In another big surprise, Brienne and Podrick Payne walked right up to Arya Stark and The Hound. THIS NEVER HAPPENED. I had been wondering what the show was doing, bringing Brienne so close to Arya and Sansa so soon. In the books she goes wandering WAY off course, getting involved in some fairly tangential, but possibly quite significant, story beats of her own. Arya and Brienne had a really lovely scene before things predictably devoled into Brienne vs. The Hound -- a battle that, again, never happened in the books. This was an epic beatdown that involved nut punches, an ear being bitten off, and at least two sprawls down rock-covered slopes. In the end, Brienne emerged victorious and The Hound was EFFED. I mean, seriously wounded -- bones protruding from his leg and everything. Arya left him literally begging for death after she walked off with his coin purse. The Hound’s fate is much more ambiguous in the books.

Finally, in the Tyrion plot, Jaime worked with Varys to spirit his little brother out of King’s Landing in order to save him from being executed. Some critical discussions between Jaime and Tyrion, and later Tyrion and Varys, were left totally out of the episode, specifically regarding Tyrion’s first wife, Tysha. That’s going to be problematic going forward, as the information contained in that discussion has a profound impact on Tyrion. Tyrion decided to make a last-minute stop by the Tower of the Hand and found Shae in his father’s bed. Awkward. There was a struggle -- this scene was weirdly way more upsetting in the show than it was in the book -- and Tyrion strangled Shae to death with a gold necklace. I will say that the show did a much better job establishing Shae’s motivations for betrayal than the books ever did. Tyrion then grabbed a crossbow (Joffrey’s?), found Tywin in the crapper. After a conversation about whores and survival, Tyrion shot his father in the gut. And then he shot him again for good measure, meaning TywinLannister is officially dead, too. Happy Father’s Day, Tywin! And then Tyrion got packed away in a crate by Varys and put on a ship. So please check your FedEx packages very carefully over the next few days.

Also going on a journey: Arya Stark, who booked herself a passage to Braavos thanks to that coin given to her by the Faceless Man back in, like, Season 2. And that was the end of the season.

Which was nice, I guess. A lovely shot. And everyone loves Arya, especially now that she’s finally on her own, in the must fucked-up “Mary Tyler Moore” scenario ever. But the third book had an absolutely jaw-dropping epilogue that I think most readers who also watch the show expected to close out the episode…and it didn’t. They just left it for, presumably, Season 5. And I just don’t get that. It is in the Top 5 WTF moments in “A Song of Ice and Fire” history, and tonight would have been the IDEAL place to drop it. So I’m really not at all clear on what the showrunners were thinking there.

Monday, June 9, 2014

“Game of Thrones” Season 4, Episode 9: The Watchers on the Wall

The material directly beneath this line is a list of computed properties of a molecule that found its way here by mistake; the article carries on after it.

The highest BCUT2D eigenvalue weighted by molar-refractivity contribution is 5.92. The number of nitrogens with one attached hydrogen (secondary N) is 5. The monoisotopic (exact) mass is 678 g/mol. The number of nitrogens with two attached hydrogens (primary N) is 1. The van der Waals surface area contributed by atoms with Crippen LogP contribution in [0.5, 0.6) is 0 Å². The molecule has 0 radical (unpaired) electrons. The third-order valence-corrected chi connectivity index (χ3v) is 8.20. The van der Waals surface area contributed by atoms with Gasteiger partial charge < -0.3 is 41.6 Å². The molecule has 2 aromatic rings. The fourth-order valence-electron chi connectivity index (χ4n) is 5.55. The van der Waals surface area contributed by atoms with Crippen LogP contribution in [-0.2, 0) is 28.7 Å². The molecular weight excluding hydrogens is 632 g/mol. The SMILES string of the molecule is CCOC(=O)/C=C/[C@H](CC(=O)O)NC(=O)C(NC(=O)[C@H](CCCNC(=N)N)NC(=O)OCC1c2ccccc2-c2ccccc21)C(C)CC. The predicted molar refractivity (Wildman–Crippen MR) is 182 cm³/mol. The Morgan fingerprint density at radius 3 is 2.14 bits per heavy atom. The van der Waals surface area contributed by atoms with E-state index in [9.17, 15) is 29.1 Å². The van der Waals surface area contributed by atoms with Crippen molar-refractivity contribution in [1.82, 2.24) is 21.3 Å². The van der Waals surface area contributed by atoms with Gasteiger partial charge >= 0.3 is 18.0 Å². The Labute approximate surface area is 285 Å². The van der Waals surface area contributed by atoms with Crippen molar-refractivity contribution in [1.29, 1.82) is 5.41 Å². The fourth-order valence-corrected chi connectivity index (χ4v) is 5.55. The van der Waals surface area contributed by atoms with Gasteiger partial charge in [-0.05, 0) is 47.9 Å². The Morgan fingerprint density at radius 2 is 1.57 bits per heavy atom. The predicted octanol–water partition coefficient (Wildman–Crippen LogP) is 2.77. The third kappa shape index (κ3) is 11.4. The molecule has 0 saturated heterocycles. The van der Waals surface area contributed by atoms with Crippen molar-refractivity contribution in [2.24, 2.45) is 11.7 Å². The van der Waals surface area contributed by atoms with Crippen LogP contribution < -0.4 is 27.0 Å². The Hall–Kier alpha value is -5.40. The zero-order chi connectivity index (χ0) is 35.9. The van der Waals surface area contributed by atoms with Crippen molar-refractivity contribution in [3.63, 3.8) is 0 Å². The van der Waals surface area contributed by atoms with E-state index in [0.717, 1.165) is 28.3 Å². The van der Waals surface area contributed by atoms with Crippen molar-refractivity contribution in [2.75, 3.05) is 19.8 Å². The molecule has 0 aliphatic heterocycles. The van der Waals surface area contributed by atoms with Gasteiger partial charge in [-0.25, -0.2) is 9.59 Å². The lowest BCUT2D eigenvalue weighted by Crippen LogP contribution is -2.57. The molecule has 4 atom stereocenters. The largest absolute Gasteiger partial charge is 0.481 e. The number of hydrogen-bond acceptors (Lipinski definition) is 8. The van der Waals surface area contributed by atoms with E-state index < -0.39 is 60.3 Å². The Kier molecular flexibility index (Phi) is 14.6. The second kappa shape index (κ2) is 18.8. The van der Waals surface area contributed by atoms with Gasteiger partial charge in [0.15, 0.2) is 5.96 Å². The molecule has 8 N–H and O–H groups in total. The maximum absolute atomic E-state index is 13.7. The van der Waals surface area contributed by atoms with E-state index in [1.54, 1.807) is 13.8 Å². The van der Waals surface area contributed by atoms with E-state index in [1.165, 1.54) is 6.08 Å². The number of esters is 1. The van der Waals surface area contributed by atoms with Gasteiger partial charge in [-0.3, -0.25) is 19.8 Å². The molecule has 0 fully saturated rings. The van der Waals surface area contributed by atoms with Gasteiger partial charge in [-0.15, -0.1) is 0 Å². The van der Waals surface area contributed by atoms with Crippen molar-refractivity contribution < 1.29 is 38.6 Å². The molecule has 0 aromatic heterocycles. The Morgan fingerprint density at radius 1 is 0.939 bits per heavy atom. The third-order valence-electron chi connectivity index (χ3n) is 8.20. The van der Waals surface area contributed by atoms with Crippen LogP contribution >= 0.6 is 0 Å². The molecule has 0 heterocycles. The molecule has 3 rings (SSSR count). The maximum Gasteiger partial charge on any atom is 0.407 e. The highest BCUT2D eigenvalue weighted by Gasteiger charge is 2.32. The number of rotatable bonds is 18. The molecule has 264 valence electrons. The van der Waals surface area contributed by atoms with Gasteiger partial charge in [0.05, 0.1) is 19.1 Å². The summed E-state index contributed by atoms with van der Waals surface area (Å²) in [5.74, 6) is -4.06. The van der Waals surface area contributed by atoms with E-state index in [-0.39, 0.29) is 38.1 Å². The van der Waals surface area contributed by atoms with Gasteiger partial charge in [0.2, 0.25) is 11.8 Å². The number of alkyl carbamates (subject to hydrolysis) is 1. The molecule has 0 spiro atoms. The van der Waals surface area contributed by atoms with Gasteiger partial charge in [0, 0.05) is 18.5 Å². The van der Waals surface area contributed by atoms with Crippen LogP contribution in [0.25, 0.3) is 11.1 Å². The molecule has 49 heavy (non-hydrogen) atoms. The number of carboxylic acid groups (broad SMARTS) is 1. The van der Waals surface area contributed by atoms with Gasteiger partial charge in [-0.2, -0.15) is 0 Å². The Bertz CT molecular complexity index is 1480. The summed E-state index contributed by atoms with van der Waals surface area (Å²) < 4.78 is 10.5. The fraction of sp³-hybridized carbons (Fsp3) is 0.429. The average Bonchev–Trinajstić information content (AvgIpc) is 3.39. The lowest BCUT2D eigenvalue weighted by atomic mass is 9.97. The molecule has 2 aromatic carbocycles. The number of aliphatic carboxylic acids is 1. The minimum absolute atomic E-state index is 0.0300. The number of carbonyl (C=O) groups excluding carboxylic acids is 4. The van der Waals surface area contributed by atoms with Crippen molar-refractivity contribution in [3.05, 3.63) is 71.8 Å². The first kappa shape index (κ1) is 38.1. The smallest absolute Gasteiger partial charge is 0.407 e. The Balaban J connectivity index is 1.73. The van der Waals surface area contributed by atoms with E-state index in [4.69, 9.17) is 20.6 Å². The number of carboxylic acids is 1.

Posted By on Mon, Jun 9, 2014 at 11:15 PM

First, apologies for the late blog. I’ve just relocated to a new city and only just got internet access tonight. Next week’s finale blog will be up early the morning after the episode airs. I am sure there will be lots to discuss…

For the penultimate episode of the season the showrunners chose to focus on a single story arc: the Wildings’ assault on Castle Black and The Wall. This has been done before, notably Season 2’s Battle of the Blackwater. The difference here is that the assault on King’s Landing was gripping in part because it involved many of our favorite characters. And the Battle for the Wall really does not. Sure, everyone loves Jon Snow. I’m sure Sam has his fans (more on that in a bit). Ygritte probably has a disturbing number of admirers. But beyond that, it’s a whole slew of people we don’t know and a bunch of people we don’t care about. I mean, we don’t even love to hate them. And the ones we DO despise were treated so oddly (what was up with the quasi-satire bits with Janos Slynt?!). But beyond that, everything the show got right -- including some good action sequences -- was rendered almost moot by the colossal dropped ball that was the ending.

In terms of the plot, it was pretty simple: after talking about it since literally Season 2, the Wildlings finally got around to attacking The Wall and Castle Black in an effort to wipe out the Night’s Watch. The attack came from two sides. North of the Wall a massive army led by Mance Rayder -- who has not been seen once this season -- swarmed en masse, notably deploying both giants and mastodons in an attempt to breach the tunnels that go through the Wall. South of the Wall, the smaller band of Wildlings that crossed over in Season 3, including Ygritte, Jormund Giantsbane, and the Thenns, attacked Castle Black in the hopes of throwing the gates wide open for their comrades beyond the Wall. Fighting ensued, there were countless casualties on both sides, but ultimately the Watch came out on top and…I’m honestly not really sure why. There were several key battles, one of which was notably resolved off screen, but the tide shifted awfully quickly and without much explanation from where I was sitting.